Living in the Book: Villette


Charlotte Brontë, you are my favorite.  My favorite Brontë, at any rate.

You tart, you.

After a few very long days with Anne Brontë’s The Tenant of Wildfell Hall, I wanted a Brontë break from the page-long, overdetermined character descriptions from phrenology (ok, Anne, we get it:  dark features, disagreeable character) and the embedded polemics on female virtue that rival some of Richardson’s longer passages for tiresome.  And Villette is incredible.  While it is perhaps not so narratively artful and precise as Jane Eyre, Villette gives us so much more to grapple with — romance plot after twisted romance plot, complicated by deceitful and jealous school girls, servants, and overly officious aunts; measured insinuations of Gothic danger emerging from French Catholic discipline; and intelligent but relenting discourses on the education of women, protestantism and Catholicism, and French and British culture.

I hesitate to go on in these generalities, but suffice it all to say that the novel is gorgeous and sad–not the irritatingly maudlin tragic-female sort of stuff, Lucy Snowe is continually heartbroken.  Written after the deaths of her siblings in the late 1840s, Villette‘s undercurrent of acknowledged but unspecified tragedy endows this heroine with a rare sort of bravery wrought from necessity, uncultivated intelligence, and resignation to a perpetually hapless life.  And yet, she’s entirely without self-pity or unwarranted ambition.  Villette, I suspect, will never be an Oprah Book.  Thank God.

And it’s full beautiful things, ranging from modest to ostentatious.  So this book’s getting two posts.  Here’s one of two.

Friendly Competition Top from Anthropolgie, $68

When I say child I use an inappropriate and undescriptive term–a term suggesting any picture rather than that of the demure little person in a mourning frock and white chemisette, that might just have fitted a good-sized doll[.]

Lourdes Dress by Calypso St. Barth, $69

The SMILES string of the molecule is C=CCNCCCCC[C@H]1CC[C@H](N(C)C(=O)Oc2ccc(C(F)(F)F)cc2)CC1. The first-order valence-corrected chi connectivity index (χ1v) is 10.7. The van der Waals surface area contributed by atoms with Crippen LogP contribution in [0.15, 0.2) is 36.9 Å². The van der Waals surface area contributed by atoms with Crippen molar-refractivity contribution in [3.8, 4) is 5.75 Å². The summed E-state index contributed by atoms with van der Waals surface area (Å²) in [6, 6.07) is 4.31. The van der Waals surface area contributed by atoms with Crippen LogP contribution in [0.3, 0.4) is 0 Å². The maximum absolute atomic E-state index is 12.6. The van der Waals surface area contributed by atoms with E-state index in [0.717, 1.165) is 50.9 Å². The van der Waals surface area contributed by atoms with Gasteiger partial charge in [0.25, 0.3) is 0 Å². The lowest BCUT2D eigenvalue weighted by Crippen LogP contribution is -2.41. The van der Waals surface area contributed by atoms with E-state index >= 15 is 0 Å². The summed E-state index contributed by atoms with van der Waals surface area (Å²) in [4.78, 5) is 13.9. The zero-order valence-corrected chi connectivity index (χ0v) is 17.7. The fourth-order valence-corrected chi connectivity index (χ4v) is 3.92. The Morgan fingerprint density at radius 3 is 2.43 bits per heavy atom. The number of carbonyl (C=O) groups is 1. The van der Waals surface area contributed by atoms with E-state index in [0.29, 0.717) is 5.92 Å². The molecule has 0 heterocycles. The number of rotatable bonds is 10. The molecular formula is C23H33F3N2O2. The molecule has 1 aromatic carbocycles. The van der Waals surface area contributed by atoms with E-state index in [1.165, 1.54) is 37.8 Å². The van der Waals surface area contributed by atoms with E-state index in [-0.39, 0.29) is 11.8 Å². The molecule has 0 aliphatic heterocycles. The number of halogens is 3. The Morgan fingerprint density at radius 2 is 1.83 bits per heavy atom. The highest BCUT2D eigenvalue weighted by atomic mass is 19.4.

The other lady-passenger, with the gentleman-companion, was quite a girl, pretty and fair; her simple print dress, untrimmed straw-bonnet, and large shawl, gracefully worn, formed a costume plain to quakerism:  yet, for her, becoming enough.

Hardshell Vintage Suitcase, AM Radio on Etsy, $42

My first business was to get my trunk:  a small matter enough, but important to me.  […]  One by one, I saw these removed, lowered, and seized on.  I was sure mine ought to be by this time visible:  it was not.  I had tied on the direction card with a piece of green ribbon, that I might know it at a glance:  not a fringe or fragment of green was perceptible.  Every package was removed; every tin case and brown paper parcel; the oil-cloth cover was lifted; I saw with distinct vision that not an umbrella, cloak, cane, hat-box or band-box remained.

Avignon Eau de Toilette by Comme des Garcons Series 3: Insence on Lucky Scent, $80 for 50ml, 0.7ml sample for $3

Through a series of the queerest little dormitories–which, I heard afterwards, had once been nuns’ cells:  for the premises were in part of ancient date–and through the oratory–a long, low, gloomy room, where a crucifix hung, pale, against the wall, and two tapers kept dim vigils–she conducted me to an apartment where three children were asleep in three tiny beds.  A heated stove made the air of this room oppressive; and, to mend matters, it was scented with an odour rather strong than delicate:  a perfume, indeed, altogether surprising and unexpected under the circumstances, being like the combination of smoke with some spirituous essence–a smell, in short, of whiskey.

Red Pashmina with Herringbone Wool Scarf, Produced by Allison on Etsy, $45

By some means or other she had acquired, and now held in possession, a wardrobe of rather suspicious splendor–gowns of stiff and costly silk, fitting her indifferently and apparently made for other proportions than those they now adorned; caps with real lace borders, and–the chief item in the inventory, the spell by which she struck a certain awe through the household, quelling the otherwise scornfully disposed teachers and servants, and, so long as her broad shoulders wore the folds of that majestic drapery, even influencing madame herself–a real Indian shawl–“un véritable Cachemire,” as Madame Beck said, with mixed reverence and amaze.

Silk Tricotine Dress in Navy, J. Crew, $160

Her complexion was fresh and sanguine, not too rubicund; her eye, blue and serene; her dark silk dress fitted her as a French sempstress alone can make a dress fit; she looked well, though a little bourgeoise:  as bourgeoise, indeed, she was.

Nude Lace Gloves from ASOS, $6.76